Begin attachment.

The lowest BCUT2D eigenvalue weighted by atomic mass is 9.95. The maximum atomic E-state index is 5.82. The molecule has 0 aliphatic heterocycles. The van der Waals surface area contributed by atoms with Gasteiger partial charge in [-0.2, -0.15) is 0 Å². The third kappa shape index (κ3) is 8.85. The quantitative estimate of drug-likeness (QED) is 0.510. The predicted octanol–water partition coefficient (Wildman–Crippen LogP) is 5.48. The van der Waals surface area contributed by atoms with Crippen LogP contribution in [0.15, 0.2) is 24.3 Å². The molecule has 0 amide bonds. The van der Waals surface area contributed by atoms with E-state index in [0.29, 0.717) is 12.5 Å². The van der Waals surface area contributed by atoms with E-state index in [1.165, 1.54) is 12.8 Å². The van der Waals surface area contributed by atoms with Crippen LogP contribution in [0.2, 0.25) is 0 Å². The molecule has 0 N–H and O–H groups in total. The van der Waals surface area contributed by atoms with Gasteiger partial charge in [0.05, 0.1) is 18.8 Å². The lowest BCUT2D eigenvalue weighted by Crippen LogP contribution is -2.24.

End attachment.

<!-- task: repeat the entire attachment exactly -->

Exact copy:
The lowest BCUT2D eigenvalue weighted by atomic mass is 9.95. The maximum atomic E-state index is 5.82. The molecule has 0 aliphatic heterocycles. The van der Waals surface area contributed by atoms with Gasteiger partial charge in [-0.2, -0.15) is 0 Å². The third kappa shape index (κ3) is 8.85. The quantitative estimate of drug-likeness (QED) is 0.510. The predicted octanol–water partition coefficient (Wildman–Crippen LogP) is 5.48. The van der Waals surface area contributed by atoms with Crippen LogP contribution in [0.15, 0.2) is 24.3 Å². The molecule has 0 amide bonds. The van der Waals surface area contributed by atoms with E-state index in [0.29, 0.717) is 12.5 Å². The van der Waals surface area contributed by atoms with E-state index in [1.165, 1.54) is 12.8 Å². The van der Waals surface area contributed by atoms with Crippen LogP contribution in [0.2, 0.25) is 0 Å². The molecule has 0 N–H and O–H groups in total. The van der Waals surface area contributed by atoms with Gasteiger partial charge in [0.05, 0.1) is 18.8 Å². The lowest BCUT2D eigenvalue weighted by Crippen LogP contribution is -2.24.